Emperor penguins are being kitted out with the latest GPS technology, using trackers that scientists say are "a lot like a Fitbit".
It's part of a New Zealand-backed study to monitor their feeding grounds in the Ross Sea as climate change continues to close in.
The field team from San Jose State University must physically capture each bird to attach the instruments.
It's a hands-on operation: footage from Antarctica New Zealand videographer Anthony Powell shows researchers slowly surrounding each bird, before jumping in to wrap them up in "a big hug". They then cover the animal's eyes with a hood to help them calm down and attach the GPS.
The joint NZ-US project could prove crucial to the international effort to uphold a special Marine Protected Area in the Ross Sea.
"We're hoping to learn where they are going, how deep they are diving, how hard they have to work to get their food," Birgitte McDonald, an associate professor at San Jose State University who is on the ground at Cape Crozier, in Antarctica, said.
"This work will help us to understand how the Marine Protected Area's functioning and if changes need to be made in order to protect the species here."
The scientists have been camping on the ice for weeks and are aiming to "instrument" 32 birds for this leg of the study. It can be a long process, taking up to eight hours a day in freezing conditions.
"We have to recapture these devices from the backs of the penguins, and at that point we download the data, and that's when all our work begins," Parker Forman, a graduate student at San Jose State University who is also taking part in the project, said.
"The technology is not that dissimilar from what everyone carries on them on the daily, such as technology that's found on your phone, or technology that's on your smart watch."
The data can be broken down to a very fine scale thanks to the attached GPS, pressure sensor, temperature sensor and accelerometer. Combined, those tools allow researchers to track the depths of each penguin's dives in astonishing detail.
"We know when they were standing by the orientation of the tag, we can actually calculate how many steps they took, how long they were actually just resting - and then during a dive, we know whether or not they were in the decent phase of their dive," Forman said.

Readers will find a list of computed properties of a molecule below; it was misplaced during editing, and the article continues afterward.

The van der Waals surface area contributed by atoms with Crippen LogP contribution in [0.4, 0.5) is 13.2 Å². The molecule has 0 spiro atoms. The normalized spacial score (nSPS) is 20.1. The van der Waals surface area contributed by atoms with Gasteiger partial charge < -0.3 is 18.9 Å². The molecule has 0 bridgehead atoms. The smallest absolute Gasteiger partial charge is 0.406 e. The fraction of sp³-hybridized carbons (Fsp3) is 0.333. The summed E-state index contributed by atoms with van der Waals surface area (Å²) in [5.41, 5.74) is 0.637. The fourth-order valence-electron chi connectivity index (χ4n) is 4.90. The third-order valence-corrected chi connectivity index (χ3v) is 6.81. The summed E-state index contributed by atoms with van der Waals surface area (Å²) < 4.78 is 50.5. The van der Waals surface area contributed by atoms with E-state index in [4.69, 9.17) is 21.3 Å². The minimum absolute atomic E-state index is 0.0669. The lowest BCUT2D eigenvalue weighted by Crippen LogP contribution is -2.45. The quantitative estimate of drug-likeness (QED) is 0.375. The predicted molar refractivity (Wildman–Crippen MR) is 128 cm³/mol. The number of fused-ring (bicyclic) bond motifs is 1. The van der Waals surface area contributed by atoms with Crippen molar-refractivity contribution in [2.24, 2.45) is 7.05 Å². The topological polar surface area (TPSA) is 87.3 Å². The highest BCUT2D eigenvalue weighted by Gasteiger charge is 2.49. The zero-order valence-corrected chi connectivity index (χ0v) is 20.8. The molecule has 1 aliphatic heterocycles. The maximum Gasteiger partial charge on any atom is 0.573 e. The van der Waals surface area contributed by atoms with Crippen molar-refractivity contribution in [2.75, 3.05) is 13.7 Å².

The multi-year project will help researchers to assess whether the Ross Sea Marine Protected area is proving effective. It was set up by 25 countries, including New Zealand, to restrict fishing in the hope it would save the feeding grounds of multiple species.
Scientists can learn a lot about the entire Ross Sea system by studying the emperors, as they are a key predator.
"Penguins, especially these penguins, are sentinels of change. They're sort of the canaries in the coal mine," Caitlin Kroeger, a postdoctoral researcher who is part of the team on the ground, said.
"When something's wrong, especially with climate change, things are going to be changing really rapidly in a polar place, and this is the last area for them. They're dependent on the ice and if the ice is not something that is sustainable for them, then we need to be monitoring that closely."
Some of the colonies are already beginning to fail as some of the ice they breed on disappears.
"If the sea ice breaks out too soon, there can be complete reproductive failure," McDonald added.
While there's still a while to wait before the results of the study come back, all of us can help in the meantime.
"One of the things that anyone can do – Kiwis, Americans, everyone around the world – is to cut their carbon footprint and you can do this by doing small things like carpooling, riding your bike more, turning off the power when you leave a room," McDonald said.
It's hoped that together, we can stop these colonies from disappearing.